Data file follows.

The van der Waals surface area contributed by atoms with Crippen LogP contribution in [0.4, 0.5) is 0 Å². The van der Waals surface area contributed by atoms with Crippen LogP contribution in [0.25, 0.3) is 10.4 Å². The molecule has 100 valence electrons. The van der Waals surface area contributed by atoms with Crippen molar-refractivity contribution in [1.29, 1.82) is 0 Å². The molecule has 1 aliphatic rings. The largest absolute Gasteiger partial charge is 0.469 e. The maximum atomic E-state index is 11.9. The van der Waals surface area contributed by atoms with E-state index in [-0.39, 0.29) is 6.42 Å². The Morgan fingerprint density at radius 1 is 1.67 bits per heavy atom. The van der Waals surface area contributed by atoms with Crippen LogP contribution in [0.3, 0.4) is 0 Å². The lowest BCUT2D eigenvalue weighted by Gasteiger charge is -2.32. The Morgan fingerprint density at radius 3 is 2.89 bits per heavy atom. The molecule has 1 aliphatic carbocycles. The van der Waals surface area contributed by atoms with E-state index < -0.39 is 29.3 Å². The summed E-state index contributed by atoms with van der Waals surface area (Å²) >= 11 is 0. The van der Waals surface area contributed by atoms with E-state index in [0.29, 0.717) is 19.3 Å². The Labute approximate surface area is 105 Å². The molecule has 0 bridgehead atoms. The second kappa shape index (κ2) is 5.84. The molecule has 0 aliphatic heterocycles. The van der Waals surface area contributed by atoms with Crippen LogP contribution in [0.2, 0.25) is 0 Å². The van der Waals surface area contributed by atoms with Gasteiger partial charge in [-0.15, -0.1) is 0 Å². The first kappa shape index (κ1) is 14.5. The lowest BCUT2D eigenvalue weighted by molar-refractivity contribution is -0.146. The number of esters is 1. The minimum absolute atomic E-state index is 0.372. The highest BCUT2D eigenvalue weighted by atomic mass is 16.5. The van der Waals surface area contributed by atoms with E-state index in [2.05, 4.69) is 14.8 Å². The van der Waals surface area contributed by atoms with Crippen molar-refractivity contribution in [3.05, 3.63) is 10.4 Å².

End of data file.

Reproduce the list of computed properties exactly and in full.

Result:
The van der Waals surface area contributed by atoms with Crippen LogP contribution in [0.4, 0.5) is 0 Å². The van der Waals surface area contributed by atoms with Crippen LogP contribution in [0.25, 0.3) is 10.4 Å². The molecule has 100 valence electrons. The van der Waals surface area contributed by atoms with Crippen molar-refractivity contribution in [1.29, 1.82) is 0 Å². The molecule has 1 aliphatic rings. The largest absolute Gasteiger partial charge is 0.469 e. The maximum atomic E-state index is 11.9. The van der Waals surface area contributed by atoms with E-state index in [-0.39, 0.29) is 6.42 Å². The Morgan fingerprint density at radius 1 is 1.67 bits per heavy atom. The van der Waals surface area contributed by atoms with Crippen LogP contribution in [0.3, 0.4) is 0 Å². The lowest BCUT2D eigenvalue weighted by Gasteiger charge is -2.32. The Morgan fingerprint density at radius 3 is 2.89 bits per heavy atom. The molecule has 1 aliphatic carbocycles. The van der Waals surface area contributed by atoms with E-state index < -0.39 is 29.3 Å². The summed E-state index contributed by atoms with van der Waals surface area (Å²) >= 11 is 0. The van der Waals surface area contributed by atoms with E-state index in [0.29, 0.717) is 19.3 Å². The Labute approximate surface area is 105 Å². The molecule has 0 bridgehead atoms. The second kappa shape index (κ2) is 5.84. The molecule has 0 aliphatic heterocycles. The van der Waals surface area contributed by atoms with Crippen LogP contribution in [0.2, 0.25) is 0 Å². The van der Waals surface area contributed by atoms with Gasteiger partial charge in [-0.15, -0.1) is 0 Å². The first kappa shape index (κ1) is 14.5. The lowest BCUT2D eigenvalue weighted by molar-refractivity contribution is -0.146. The number of esters is 1. The minimum absolute atomic E-state index is 0.372. The highest BCUT2D eigenvalue weighted by atomic mass is 16.5. The van der Waals surface area contributed by atoms with E-state index in [2.05, 4.69) is 14.8 Å². The van der Waals surface area contributed by atoms with Crippen molar-refractivity contribution in [3.05, 3.63) is 10.4 Å².